commissioners decided in 2007 to demolish the Ameritrust Tower;
however, many preservation groups strongly opposed demolition. In
October 2007, the commissioners voted to sell the tower and site to
a developer. On April 17, 2008, the K&D Group purchased the
site with plans to preserve the tower as part of a $133 million
Works (partial list)
collection of papers and works were donated to the Archives of
American Art in 1985-1999, by Constance Breuer, wife of
Private residential buildings (U.S.)
- Hagerty House, Cohasset,
- Breuer House I, Lincoln, MA. 1938â€“1939
- J. Ford House, Lincoln, MA. 1939
- Chamberlain Cottage, Wayland, MA. 1940
- Geller House, Lawrence, Long Island, NY. 1945
- Robinson House, Williamstown, MA. 1946â€“1948
- Breuer House II, New Canaan, CT. 1947â€“1948
- Marshad House, Croton-on-Hudson, NY 1949
- Cape Cod Cottages
- Breuer Cottage, Wellfleet, MA. 1945â€“1949â€“1961
- Kepes Cottage, Wellfleet, MA. 1948â€“1949
- Edgar Stillman Cottage, Wellfleet, MA. 1953â€“1954
- Wise Cottage, Wellfleet, MA. 1963
- Stillman I, Litchfield, CT. 1950
- Exhibition House in the MoMA Garden, Pocantico Hills,
Tarrytown, NY. 1948â€“1949
- Clark House, Orange, CT. 1949â€“1951
- Pack House, Scarsdale, NY. 1950â€“1951
- Dexter Ferry Cooperative House of Vassar
College, Poughkeepsie, NY. 1951
- Gagarin House 1, Litchfield, CT 1955
- Grieco House, Andover, MA. 1954â€“1955
- Starkey House, Duluth, MN, 1954â€“1955
- Hooper House II, Baltimore County, MD. 1956â€“1959
- Stillman II, Litchfield, CT. 1966
- Stillman III, Litchfield, CT. 1973â€“74
- Gagarin House II, Litchfield CT 1974
- Stillman Roman Cottage, Litchfield, CT. 1974 (Breuer Wellfleet
Cottage plans; Built by Rufus Stillman)
Public / commercial buildings
European UNESCO Headquarters, Paris,
St. John's Abbey Church, 1961
- UNESCO headquarters, Paris, France. 1953 (with
Pier Luigi Nervi and Bernard Zehrfuss).
- De Bijenkorf department store, Rotterdam, Netherlands
- various buildings at the St. John's
University in Collegeville, Minnesota:
- Saint Thomas Hall. 1959
- Saint John's Abbey Church.
- Alcuin Library. 1964
- Peter Engel Science Center. 1965
- Saints Bernard, Patrick, and Boniface Halls. 1967
- Institute for Ecumenical and Cultural Research. 1968
- Bush Center for the Hill Monastic Manuscript Library. 1975
- United States Embassy, The Hague, Netherlands. 1958
- various buildings at the University of Mary in Bismarck, North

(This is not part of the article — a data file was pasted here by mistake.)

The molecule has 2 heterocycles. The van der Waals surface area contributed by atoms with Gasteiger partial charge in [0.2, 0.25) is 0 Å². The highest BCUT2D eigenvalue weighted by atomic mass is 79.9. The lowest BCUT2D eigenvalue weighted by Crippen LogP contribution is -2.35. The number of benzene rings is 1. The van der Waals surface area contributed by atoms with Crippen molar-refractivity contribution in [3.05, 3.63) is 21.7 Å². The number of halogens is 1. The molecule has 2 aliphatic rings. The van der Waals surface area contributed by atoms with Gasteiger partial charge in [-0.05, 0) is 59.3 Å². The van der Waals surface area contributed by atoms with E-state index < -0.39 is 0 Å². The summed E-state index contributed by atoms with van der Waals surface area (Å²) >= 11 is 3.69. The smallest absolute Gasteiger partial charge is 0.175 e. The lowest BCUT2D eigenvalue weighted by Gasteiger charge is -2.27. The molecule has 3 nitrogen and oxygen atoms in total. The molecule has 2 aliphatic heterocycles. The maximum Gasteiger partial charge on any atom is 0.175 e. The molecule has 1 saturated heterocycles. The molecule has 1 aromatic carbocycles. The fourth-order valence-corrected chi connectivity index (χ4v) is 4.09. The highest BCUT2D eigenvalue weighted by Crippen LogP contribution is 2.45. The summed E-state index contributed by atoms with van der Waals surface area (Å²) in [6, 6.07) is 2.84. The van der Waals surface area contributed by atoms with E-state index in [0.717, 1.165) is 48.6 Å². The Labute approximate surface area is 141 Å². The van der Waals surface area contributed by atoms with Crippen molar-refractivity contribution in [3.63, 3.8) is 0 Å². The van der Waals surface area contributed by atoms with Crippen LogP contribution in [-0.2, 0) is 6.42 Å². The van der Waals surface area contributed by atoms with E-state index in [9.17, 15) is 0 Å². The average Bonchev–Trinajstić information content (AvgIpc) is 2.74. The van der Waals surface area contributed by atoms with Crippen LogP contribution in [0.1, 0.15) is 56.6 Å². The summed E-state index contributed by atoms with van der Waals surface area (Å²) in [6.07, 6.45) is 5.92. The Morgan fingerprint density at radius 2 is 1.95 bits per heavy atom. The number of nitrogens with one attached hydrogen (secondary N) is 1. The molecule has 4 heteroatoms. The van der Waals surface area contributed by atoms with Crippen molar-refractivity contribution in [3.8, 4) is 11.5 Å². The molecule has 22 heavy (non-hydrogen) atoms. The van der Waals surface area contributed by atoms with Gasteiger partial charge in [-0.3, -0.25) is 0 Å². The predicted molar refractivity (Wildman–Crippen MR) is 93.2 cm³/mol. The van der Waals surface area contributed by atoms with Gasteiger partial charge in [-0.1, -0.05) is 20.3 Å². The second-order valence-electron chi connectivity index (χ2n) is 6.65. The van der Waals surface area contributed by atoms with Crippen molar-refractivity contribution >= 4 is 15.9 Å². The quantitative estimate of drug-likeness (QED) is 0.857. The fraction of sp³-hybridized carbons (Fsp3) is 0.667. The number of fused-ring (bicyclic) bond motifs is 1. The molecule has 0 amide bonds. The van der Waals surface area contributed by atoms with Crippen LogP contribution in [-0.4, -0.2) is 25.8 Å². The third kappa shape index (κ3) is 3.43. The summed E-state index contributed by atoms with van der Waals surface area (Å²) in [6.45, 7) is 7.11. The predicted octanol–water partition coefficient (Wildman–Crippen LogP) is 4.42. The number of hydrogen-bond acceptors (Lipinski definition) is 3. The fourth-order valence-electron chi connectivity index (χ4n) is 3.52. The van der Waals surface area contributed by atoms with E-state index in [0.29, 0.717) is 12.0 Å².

- City University of New
York, Herbert H.
Lehman College, Fine Arts
- various buildings at New York
University (now Bronx
Community College) University Heights Campus, Bronx, New
- Begrisch (Lecture) Hall. 1964
- Gould Hall of Technology (now Polowczek Hall). 1964
- Colston (Residence) Hall
- Tech I & II (now Meister Hall)
- Campus Center and Garage, University of Massachusetts
Museum of American Art, New York, NY. 1966
- Armstrong Rubber/Pirelli Tire Building, Long Wharf, New Haven, CT. 1969
France. (the entire ski resort town, population 6000),
- Becton Engineering and
Applied Science Center, Yale University, New Haven, CT.
Tower, Cleveland, Ohio, 1971
- Cleveland Museum of Art North Building expansion, Cleveland,
- Bryn Mawr School Lower School
complex, Baltimore, MD. 1972
- Australian Embassy in Paris (consulting architect). 1973
- American Press Institute, Reston, Va., 1974
Central Library of the Atlanta-Fulton Public Library
System in Atlanta, Georgia, 1980.
- Robert C. Weaver
Federal Building (US Department of Housing and Urban Development),
- Hubert H. Humphrey Building (US Department of Health and
Human Services), Washington, D.C.
- Litchfield High School, Litchfield, Conn.
- IBM Campus in Boca Raton, Florida.
- IBM laboratory in La Gaude, France
- St. Francis de Sales Parish - Muskegon, MI
- Grosse Pointe Public Library, Central Branch, Grosse Pointe
- Clarksburg-Harrison County Public Library, Clarksburg, WV
- Wohnbedarf Furniture Store, Zurich.
- Doldertal Houses (apartment blocks), Zurich.
- African chair, Collaboration with the Bauhaus weaver Gunta
- Sun Lounge Chair, Model No. 301
- Dressing Table & Bureau. 1922, 1925
- Slatted chairs (wood). 1922â€“24
- Wassily Chair No.B3. 1925
- Laccio Tables, small & large. 1927
- Wassily chair, folding. 1927
- Cesca Chair & Armchair.
- Thornet Typistâ€™s Desk. 1928
- Coffee Table. 1928
- Tubular steel furniture. 1928â€“29
- F 41 lounge chair on wheels. 1928â€“30
- Broom Cupboard. 1930
- Bookcase. 1931
- Armchair, Model No.301. 1932â€“34
- Aluminium chair. 1933
- Isokon chairs. 1935
- Aluminium chaise longue. 1935â€“36
- Plywood furniture (five pieces). 1936â€“37
- Franz Schulze. Philip Johnson: Life and Work.
University of Chicago Press. 1996. Page 270. ISBN 0226740587
- Fitzgerald, Jean, A Finding Aid to the Marcel Breuer Papers,
1920-1986, Archives of American Art, Smithsonian
- Ada Louise Huxtable. On the Right Track. The New York
Times. November 28, 1994.
- Smithsonian Archives of American Art. Marcel Breuer: A Centennial Celebration
Exhibition. April 6, 2002. Accessed 12 December 2007.
- VV.AA., "4 Centenarios. Luis BarragÃ¡n,
'Marcel Breuer, Arne Jacobsen, JosÃ© Luis Sert",
Valladolid, EspaÃ±a, 2002, Universidad de Valladolid, ISBN
- From the Archives of American Art, Smithsonian
- The Marcel Breuer Papers Online consist of
digitized primary source documents, including biographical
material, correspondence, business and financial records,
interviews, notes, writings, sketches, project files, exhibition
files, photographs, and printed material
- Yankee Portables by Marcel Breuer - an overview
- Marcel Breuer, Saint John's Abbey and University
- Marcel Breuer at Saint John's: The architect
used Gothic inspiration to create a Modernist campus from
the Chronicle of Higher
- Newspaper articles and archival images from the
College of Saint Benedict/Saint John's University Digital Image
works of former Breuer collaborators and associates Michele
Michahelles and Mario Jossa
- Plas-2-Point House by Marcel Breuer - an
overview with slideshow